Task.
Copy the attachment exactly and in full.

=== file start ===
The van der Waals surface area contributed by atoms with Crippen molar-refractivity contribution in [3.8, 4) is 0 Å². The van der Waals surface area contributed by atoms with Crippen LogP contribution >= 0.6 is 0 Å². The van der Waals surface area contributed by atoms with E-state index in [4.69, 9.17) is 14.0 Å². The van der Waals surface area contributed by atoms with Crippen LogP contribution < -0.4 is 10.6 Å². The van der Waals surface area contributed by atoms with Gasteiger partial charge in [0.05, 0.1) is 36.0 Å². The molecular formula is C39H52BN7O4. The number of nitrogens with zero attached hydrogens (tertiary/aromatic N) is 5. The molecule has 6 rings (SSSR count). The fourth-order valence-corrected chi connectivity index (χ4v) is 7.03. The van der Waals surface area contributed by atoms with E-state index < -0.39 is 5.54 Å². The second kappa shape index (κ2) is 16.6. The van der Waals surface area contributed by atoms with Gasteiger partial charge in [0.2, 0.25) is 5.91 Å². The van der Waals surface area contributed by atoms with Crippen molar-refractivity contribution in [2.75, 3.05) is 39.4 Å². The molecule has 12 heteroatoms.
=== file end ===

The van der Waals surface area contributed by atoms with Crippen molar-refractivity contribution in [3.8, 4) is 0 Å². The van der Waals surface area contributed by atoms with Crippen LogP contribution >= 0.6 is 0 Å². The van der Waals surface area contributed by atoms with E-state index in [4.69, 9.17) is 14.0 Å². The van der Waals surface area contributed by atoms with Crippen LogP contribution < -0.4 is 10.6 Å². The van der Waals surface area contributed by atoms with Gasteiger partial charge in [0.05, 0.1) is 36.0 Å². The molecular formula is C39H52BN7O4. The number of nitrogens with zero attached hydrogens (tertiary/aromatic N) is 5. The molecule has 6 rings (SSSR count). The fourth-order valence-corrected chi connectivity index (χ4v) is 7.03. The van der Waals surface area contributed by atoms with E-state index < -0.39 is 5.54 Å². The second kappa shape index (κ2) is 16.6. The van der Waals surface area contributed by atoms with Gasteiger partial charge in [0.2, 0.25) is 5.91 Å². The van der Waals surface area contributed by atoms with Crippen molar-refractivity contribution in [2.75, 3.05) is 39.4 Å². The molecule has 12 heteroatoms.